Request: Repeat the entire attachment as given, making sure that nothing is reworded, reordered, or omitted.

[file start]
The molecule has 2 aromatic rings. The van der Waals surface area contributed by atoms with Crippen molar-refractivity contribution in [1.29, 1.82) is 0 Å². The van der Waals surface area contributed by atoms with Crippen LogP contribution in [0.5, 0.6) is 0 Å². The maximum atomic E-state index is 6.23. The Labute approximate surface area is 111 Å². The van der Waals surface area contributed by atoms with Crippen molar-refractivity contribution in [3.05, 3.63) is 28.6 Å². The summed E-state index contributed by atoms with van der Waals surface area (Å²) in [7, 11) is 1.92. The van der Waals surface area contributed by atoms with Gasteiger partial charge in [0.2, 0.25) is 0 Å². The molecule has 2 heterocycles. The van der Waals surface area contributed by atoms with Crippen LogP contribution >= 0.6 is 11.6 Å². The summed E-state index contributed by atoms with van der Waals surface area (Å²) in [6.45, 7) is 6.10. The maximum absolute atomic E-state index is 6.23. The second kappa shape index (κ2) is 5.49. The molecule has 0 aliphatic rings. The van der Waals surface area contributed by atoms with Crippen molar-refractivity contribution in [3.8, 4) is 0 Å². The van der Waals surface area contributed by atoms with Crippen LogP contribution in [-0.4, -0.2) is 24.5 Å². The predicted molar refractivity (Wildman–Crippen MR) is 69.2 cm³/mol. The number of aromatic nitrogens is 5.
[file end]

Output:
The molecule has 2 aromatic rings. The van der Waals surface area contributed by atoms with Crippen molar-refractivity contribution in [1.29, 1.82) is 0 Å². The van der Waals surface area contributed by atoms with Crippen LogP contribution in [0.5, 0.6) is 0 Å². The maximum atomic E-state index is 6.23. The Labute approximate surface area is 111 Å². The van der Waals surface area contributed by atoms with Crippen molar-refractivity contribution in [3.05, 3.63) is 28.6 Å². The summed E-state index contributed by atoms with van der Waals surface area (Å²) in [7, 11) is 1.92. The van der Waals surface area contributed by atoms with Gasteiger partial charge in [0.2, 0.25) is 0 Å². The molecule has 2 heterocycles. The van der Waals surface area contributed by atoms with Crippen LogP contribution >= 0.6 is 11.6 Å². The summed E-state index contributed by atoms with van der Waals surface area (Å²) in [6.45, 7) is 6.10. The maximum absolute atomic E-state index is 6.23. The second kappa shape index (κ2) is 5.49. The molecule has 0 aliphatic rings. The van der Waals surface area contributed by atoms with Crippen molar-refractivity contribution in [3.8, 4) is 0 Å². The van der Waals surface area contributed by atoms with Crippen LogP contribution in [-0.4, -0.2) is 24.5 Å². The predicted molar refractivity (Wildman–Crippen MR) is 69.2 cm³/mol. The number of aromatic nitrogens is 5.